How to Lose that Vital First Investor -- And Succeed Anyway Student entrepreneur Eric Muli reveals how hard work, rejection and a little luck helped him land an investor for his startup.
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I've heard too many stories about young entrepreneurs giving up on their ventures before ever getting off the ground. The problem? Often, it's a lack of funding. The many rejections, ignored emails and missed calls thrown our way from potential investors can be quite demoralizing, to say the least -- but entrepreneurship is not for the faint of heart.
While in search for investors for my startup Ratifye, the social-product, venue-rating site, which I founded with fellow Babson College student Han Kim, I quickly learned that opportunity often comes unexpectedly.
After months of working on the idea and fundamental concepts behind Ratifye, we felt ready to take part in Babson's Big Idea Competition for a chance to win investment funds from a panel of venture capitalists. The competition was partially successful, as we were approached by a number of VCs. However, they pretty much all told us the same thing: "Good presentation guys. Here's my card, let me know when you're further along in the process, when the final product is completed and you have actual users."
None of the investors seemed to understand the reason we joined the competition in the first place: To win money to help us actually develop our product. All of the nice smiles, firm handshakes and business cards were worthless, as we would never ever come up with the capital to be "further along in the process."
Boiling over, we took our frustrations to the dining hall to vent. It was there that by happenstance we were approached by Jack Grover, one of our fellow classmates who had seen our presentation at the competition. Jack, an active investor and founder of Grover Capital, was interested in dolling out more than just congratulations. At the time, Han and I were completely unaware of Jack's interest in entrepreneurship and particularly startups. Needless to say, Jack offered to fully fund the development of the Ratifye website and the rest, as they say, is history.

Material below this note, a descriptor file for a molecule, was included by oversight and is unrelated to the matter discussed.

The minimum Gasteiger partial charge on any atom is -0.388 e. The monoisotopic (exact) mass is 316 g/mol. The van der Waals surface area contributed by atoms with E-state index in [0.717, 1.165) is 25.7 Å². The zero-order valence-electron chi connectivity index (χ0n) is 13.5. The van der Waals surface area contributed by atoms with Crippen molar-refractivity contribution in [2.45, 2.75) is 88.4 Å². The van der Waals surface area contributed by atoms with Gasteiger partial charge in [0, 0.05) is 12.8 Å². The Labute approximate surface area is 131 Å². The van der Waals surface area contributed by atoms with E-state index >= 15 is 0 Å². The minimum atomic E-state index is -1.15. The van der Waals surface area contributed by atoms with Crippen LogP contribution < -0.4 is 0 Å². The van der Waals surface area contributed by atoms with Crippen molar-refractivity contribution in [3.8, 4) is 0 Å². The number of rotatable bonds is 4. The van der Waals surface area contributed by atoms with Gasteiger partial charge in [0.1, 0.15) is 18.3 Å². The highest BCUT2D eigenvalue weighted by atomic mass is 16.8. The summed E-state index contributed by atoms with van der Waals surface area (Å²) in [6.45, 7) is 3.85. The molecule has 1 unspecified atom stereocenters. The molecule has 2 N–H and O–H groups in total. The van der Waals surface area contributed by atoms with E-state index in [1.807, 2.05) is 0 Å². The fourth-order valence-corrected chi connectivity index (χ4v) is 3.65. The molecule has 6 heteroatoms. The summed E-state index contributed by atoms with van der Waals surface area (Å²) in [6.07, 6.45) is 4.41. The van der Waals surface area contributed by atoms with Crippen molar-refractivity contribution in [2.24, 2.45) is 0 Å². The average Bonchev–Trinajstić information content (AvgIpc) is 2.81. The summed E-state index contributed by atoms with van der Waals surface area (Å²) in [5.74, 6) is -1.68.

It's imperative for young entrepreneurs to look beyond what is considered the "normal route" in business, especially as they seek that crucial first investment. After all, what is normal? You don't often hear about the unsuccessful pitches from entrepreneurs attempting to win funding for their ideas, you only hear about the victories.
So even though it's easy to feel down about missing the mark, the truth is that sometimes even an endless amount of preparation, research and rehearsal still doesn't do the trick.
Startups find their footing in myriad ways, securing capital should be no different. Just because you strike out with one group of investors doesn't prevent other doors from opening. Remember, opportunity can strike when you least expect it.
Here are my four tips for finding a first investor:
- 1. Opportunity comes unexpectedly, so prepare for the unexpected. Being flexible as an entrepreneur is crucial to the success of your business, and it's important to remember that the simplest conversations can transform into an opportunity. Don't take anything for granted.
- 3. The conventional wisdom was once unconventional experimentation. When it comes down to it, an investment is an investment. Look past the typical business competitions and venture accelerators and don't be afraid to try your own unique approaches as you pursue an investment. Some investors actually appreciate young entrepreneurs with the confidence and ability to try out new things.
- 3. Don't get bogged down by your business plan. Don't get me wrong, business plans and rocket pitches are important, but being strategic in your pursuit of an investment is even more critical. Research, prepare and execute your plan. Investors will soon take notice.
- 4. Don't give up: Rejection is a huge part of entrepreneurship. Believing in your idea is probably the most important asset to have as an entrepreneur. It's proven that investors invest in the belief and passion that they see in you, more so than the idea itself.